‘The average length of stay in Wales is much higher than in England, at seven days against 4.3 in 2020/21. This is a very large difference: … The difference actually grew in the three years before Covid-19 as England improved.

‘It might be that some proportion of this difference reflects patients being more unwell, or needing different kinds of treatments, but there are some serious questions to ask here. Northern Ireland and Scotland, which also have higher need and a more rural population than England, have somewhat higher length of stay but to a much lesser extent than Wales.’

‘It is also possible that longer length of stay may have some benefits, reducing the chance that people are sent home too early only to have to be admitted all over again. Data from one clinical audit on breathing difficulties did find that this happened less in Wales.’

Nuffield Trust’s conclusions – possible reasons why patients in Wales generally wait longer for care than English counterparts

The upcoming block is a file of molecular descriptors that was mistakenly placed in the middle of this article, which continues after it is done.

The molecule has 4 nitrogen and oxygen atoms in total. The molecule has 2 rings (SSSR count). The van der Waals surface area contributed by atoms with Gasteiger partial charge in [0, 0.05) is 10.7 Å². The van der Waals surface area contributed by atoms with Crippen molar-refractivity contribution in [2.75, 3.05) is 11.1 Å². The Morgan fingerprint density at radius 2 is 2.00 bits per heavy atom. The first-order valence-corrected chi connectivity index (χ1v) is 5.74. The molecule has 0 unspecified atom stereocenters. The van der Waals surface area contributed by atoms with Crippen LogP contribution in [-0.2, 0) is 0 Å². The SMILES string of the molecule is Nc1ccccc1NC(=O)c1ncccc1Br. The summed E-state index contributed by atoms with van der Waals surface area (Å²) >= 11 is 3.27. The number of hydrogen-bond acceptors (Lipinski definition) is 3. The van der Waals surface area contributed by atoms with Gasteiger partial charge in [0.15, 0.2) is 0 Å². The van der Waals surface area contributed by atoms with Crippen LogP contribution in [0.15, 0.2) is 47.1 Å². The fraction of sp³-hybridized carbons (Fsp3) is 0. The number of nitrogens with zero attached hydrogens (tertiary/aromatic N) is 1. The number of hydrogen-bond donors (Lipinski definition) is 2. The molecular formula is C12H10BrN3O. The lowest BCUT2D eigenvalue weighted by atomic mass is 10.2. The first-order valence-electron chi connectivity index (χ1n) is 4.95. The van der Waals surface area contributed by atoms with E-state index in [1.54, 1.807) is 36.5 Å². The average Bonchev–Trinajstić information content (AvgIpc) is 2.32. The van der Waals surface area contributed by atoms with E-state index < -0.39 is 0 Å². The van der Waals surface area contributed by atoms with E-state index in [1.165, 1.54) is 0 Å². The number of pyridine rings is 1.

• the Trust argues that although the Welsh NHS receives more money than the English NHS per patient, this may not be enough more to account for an older population with a higher mortality rate
    • It suggests that whilst total public spending in Wales – around 15% higher than in England – is more in line with estimates of higher NHS need, the ‘Welsh government has simply chosen not to focus its budget on health to the same extent as governments in London, who over the past decade have increased English NHS funding while cutting other budgets. These are not easy choices to make.
  • the Trust suggests that: ‘the NHS in Wales is less efficient or less focused on delivering timely care. While it may be influenced by the kinds of procedures people need, length of stay data appears to suggest that Wales is taking much longer to get patients treated and safely discharged. This may explain why it struggles to admit patients as quickly despite having many more beds.’
    • it adds: ‘The OECD, in a review six years ago, warned that Welsh health boards lacked the capacity to drive improvement and innovation, and that central government needed to do more to support them and hold them to account.

Labour’s political posturing in Scotland